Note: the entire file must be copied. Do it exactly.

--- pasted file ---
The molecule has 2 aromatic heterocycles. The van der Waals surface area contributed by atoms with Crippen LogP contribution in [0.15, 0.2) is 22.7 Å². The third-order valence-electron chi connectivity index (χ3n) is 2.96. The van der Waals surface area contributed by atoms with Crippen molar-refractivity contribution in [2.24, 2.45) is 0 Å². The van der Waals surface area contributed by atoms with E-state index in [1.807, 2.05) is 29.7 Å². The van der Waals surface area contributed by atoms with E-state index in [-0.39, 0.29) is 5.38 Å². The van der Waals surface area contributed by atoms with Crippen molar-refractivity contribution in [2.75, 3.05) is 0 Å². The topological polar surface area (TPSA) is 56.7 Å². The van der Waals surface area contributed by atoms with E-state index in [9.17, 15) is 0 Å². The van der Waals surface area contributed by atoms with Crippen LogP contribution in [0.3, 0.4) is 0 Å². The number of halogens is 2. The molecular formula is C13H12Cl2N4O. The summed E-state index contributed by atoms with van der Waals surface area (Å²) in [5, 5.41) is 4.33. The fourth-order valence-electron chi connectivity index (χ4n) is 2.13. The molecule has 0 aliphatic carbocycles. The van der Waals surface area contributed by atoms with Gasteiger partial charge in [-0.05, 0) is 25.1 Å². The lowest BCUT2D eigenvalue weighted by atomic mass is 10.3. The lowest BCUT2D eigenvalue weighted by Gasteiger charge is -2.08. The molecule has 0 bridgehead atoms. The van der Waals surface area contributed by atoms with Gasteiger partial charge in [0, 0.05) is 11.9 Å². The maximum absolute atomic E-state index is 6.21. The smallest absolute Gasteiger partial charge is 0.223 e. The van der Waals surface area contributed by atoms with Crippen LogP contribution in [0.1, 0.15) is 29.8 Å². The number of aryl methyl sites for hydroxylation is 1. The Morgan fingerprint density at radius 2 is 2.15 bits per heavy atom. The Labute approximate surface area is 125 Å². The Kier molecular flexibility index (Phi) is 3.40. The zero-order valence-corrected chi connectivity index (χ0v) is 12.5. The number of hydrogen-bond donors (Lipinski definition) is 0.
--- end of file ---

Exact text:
The molecule has 2 aromatic heterocycles. The van der Waals surface area contributed by atoms with Crippen LogP contribution in [0.15, 0.2) is 22.7 Å². The third-order valence-electron chi connectivity index (χ3n) is 2.96. The van der Waals surface area contributed by atoms with Crippen molar-refractivity contribution in [2.24, 2.45) is 0 Å². The van der Waals surface area contributed by atoms with E-state index in [1.807, 2.05) is 29.7 Å². The van der Waals surface area contributed by atoms with E-state index in [-0.39, 0.29) is 5.38 Å². The van der Waals surface area contributed by atoms with Crippen molar-refractivity contribution in [2.75, 3.05) is 0 Å². The topological polar surface area (TPSA) is 56.7 Å². The van der Waals surface area contributed by atoms with E-state index in [9.17, 15) is 0 Å². The van der Waals surface area contributed by atoms with Crippen LogP contribution in [0.3, 0.4) is 0 Å². The number of halogens is 2. The molecular formula is C13H12Cl2N4O. The summed E-state index contributed by atoms with van der Waals surface area (Å²) in [5, 5.41) is 4.33. The fourth-order valence-electron chi connectivity index (χ4n) is 2.13. The molecule has 0 aliphatic carbocycles. The van der Waals surface area contributed by atoms with Gasteiger partial charge in [-0.05, 0) is 25.1 Å². The lowest BCUT2D eigenvalue weighted by atomic mass is 10.3. The lowest BCUT2D eigenvalue weighted by Gasteiger charge is -2.08. The molecule has 0 bridgehead atoms. The van der Waals surface area contributed by atoms with Gasteiger partial charge in [0, 0.05) is 11.9 Å². The maximum absolute atomic E-state index is 6.21. The smallest absolute Gasteiger partial charge is 0.223 e. The van der Waals surface area contributed by atoms with Crippen LogP contribution in [0.1, 0.15) is 29.8 Å². The number of aryl methyl sites for hydroxylation is 1. The Morgan fingerprint density at radius 2 is 2.15 bits per heavy atom. The Labute approximate surface area is 125 Å². The Kier molecular flexibility index (Phi) is 3.40. The zero-order valence-corrected chi connectivity index (χ0v) is 12.5. The number of hydrogen-bond donors (Lipinski definition) is 0.